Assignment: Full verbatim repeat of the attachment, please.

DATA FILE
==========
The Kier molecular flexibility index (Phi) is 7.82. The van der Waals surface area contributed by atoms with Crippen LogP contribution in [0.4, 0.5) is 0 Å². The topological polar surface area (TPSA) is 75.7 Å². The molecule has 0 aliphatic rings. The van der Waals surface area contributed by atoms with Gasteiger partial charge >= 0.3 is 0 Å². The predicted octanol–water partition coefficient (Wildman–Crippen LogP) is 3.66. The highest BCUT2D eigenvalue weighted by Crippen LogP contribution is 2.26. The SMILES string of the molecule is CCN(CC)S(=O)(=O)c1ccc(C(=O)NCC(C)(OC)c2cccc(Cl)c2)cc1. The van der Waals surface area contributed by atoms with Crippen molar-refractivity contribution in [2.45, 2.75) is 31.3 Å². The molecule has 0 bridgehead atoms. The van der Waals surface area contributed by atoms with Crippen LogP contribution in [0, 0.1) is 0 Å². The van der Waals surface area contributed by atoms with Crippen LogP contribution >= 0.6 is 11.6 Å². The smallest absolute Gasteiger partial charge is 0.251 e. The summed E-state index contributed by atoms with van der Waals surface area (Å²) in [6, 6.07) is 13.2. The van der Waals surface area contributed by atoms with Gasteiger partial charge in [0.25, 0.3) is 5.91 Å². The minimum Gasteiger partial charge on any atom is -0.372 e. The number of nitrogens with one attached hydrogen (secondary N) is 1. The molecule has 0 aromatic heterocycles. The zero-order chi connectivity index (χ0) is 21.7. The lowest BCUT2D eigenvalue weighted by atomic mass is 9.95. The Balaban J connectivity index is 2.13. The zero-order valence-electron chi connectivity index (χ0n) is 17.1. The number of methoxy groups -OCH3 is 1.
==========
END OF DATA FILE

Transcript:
The Kier molecular flexibility index (Phi) is 7.82. The van der Waals surface area contributed by atoms with Crippen LogP contribution in [0.4, 0.5) is 0 Å². The topological polar surface area (TPSA) is 75.7 Å². The molecule has 0 aliphatic rings. The van der Waals surface area contributed by atoms with Gasteiger partial charge >= 0.3 is 0 Å². The predicted octanol–water partition coefficient (Wildman–Crippen LogP) is 3.66. The highest BCUT2D eigenvalue weighted by Crippen LogP contribution is 2.26. The SMILES string of the molecule is CCN(CC)S(=O)(=O)c1ccc(C(=O)NCC(C)(OC)c2cccc(Cl)c2)cc1. The van der Waals surface area contributed by atoms with Crippen molar-refractivity contribution in [2.45, 2.75) is 31.3 Å². The molecule has 0 bridgehead atoms. The van der Waals surface area contributed by atoms with Crippen LogP contribution in [0, 0.1) is 0 Å². The van der Waals surface area contributed by atoms with Crippen LogP contribution >= 0.6 is 11.6 Å². The smallest absolute Gasteiger partial charge is 0.251 e. The summed E-state index contributed by atoms with van der Waals surface area (Å²) in [6, 6.07) is 13.2. The van der Waals surface area contributed by atoms with Gasteiger partial charge in [0.25, 0.3) is 5.91 Å². The minimum Gasteiger partial charge on any atom is -0.372 e. The number of nitrogens with one attached hydrogen (secondary N) is 1. The molecule has 0 aromatic heterocycles. The zero-order chi connectivity index (χ0) is 21.7. The lowest BCUT2D eigenvalue weighted by atomic mass is 9.95. The Balaban J connectivity index is 2.13. The zero-order valence-electron chi connectivity index (χ0n) is 17.1. The number of methoxy groups -OCH3 is 1.